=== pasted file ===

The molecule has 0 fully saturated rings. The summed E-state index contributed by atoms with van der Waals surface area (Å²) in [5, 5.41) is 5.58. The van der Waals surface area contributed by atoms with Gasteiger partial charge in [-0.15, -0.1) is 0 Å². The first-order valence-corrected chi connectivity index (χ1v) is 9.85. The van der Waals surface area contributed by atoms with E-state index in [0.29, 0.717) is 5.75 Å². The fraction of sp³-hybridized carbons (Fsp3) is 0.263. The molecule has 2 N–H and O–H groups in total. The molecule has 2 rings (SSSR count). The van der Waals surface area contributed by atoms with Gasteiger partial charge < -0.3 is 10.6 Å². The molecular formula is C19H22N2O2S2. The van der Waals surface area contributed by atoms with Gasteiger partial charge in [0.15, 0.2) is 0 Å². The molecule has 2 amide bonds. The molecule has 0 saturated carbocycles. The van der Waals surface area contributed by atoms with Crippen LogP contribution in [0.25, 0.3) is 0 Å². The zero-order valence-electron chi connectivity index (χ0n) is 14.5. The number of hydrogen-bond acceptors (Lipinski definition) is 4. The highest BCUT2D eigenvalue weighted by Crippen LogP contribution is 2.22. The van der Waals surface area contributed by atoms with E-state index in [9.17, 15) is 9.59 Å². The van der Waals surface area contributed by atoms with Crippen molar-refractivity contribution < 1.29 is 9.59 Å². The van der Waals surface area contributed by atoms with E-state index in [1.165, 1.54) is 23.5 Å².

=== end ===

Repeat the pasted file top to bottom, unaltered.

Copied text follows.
The molecule has 0 fully saturated rings. The summed E-state index contributed by atoms with van der Waals surface area (Å²) in [5, 5.41) is 5.58. The van der Waals surface area contributed by atoms with Gasteiger partial charge in [-0.15, -0.1) is 0 Å². The first-order valence-corrected chi connectivity index (χ1v) is 9.85. The van der Waals surface area contributed by atoms with E-state index in [0.29, 0.717) is 5.75 Å². The fraction of sp³-hybridized carbons (Fsp3) is 0.263. The molecule has 2 N–H and O–H groups in total. The molecule has 2 rings (SSSR count). The van der Waals surface area contributed by atoms with Gasteiger partial charge < -0.3 is 10.6 Å². The molecular formula is C19H22N2O2S2. The van der Waals surface area contributed by atoms with Gasteiger partial charge in [0.15, 0.2) is 0 Å². The molecule has 2 amide bonds. The molecule has 0 saturated carbocycles. The van der Waals surface area contributed by atoms with Crippen LogP contribution in [0.25, 0.3) is 0 Å². The zero-order valence-electron chi connectivity index (χ0n) is 14.5. The number of hydrogen-bond acceptors (Lipinski definition) is 4. The highest BCUT2D eigenvalue weighted by Crippen LogP contribution is 2.22. The van der Waals surface area contributed by atoms with E-state index in [9.17, 15) is 9.59 Å². The van der Waals surface area contributed by atoms with Crippen molar-refractivity contribution < 1.29 is 9.59 Å². The van der Waals surface area contributed by atoms with E-state index in [1.165, 1.54) is 23.5 Å².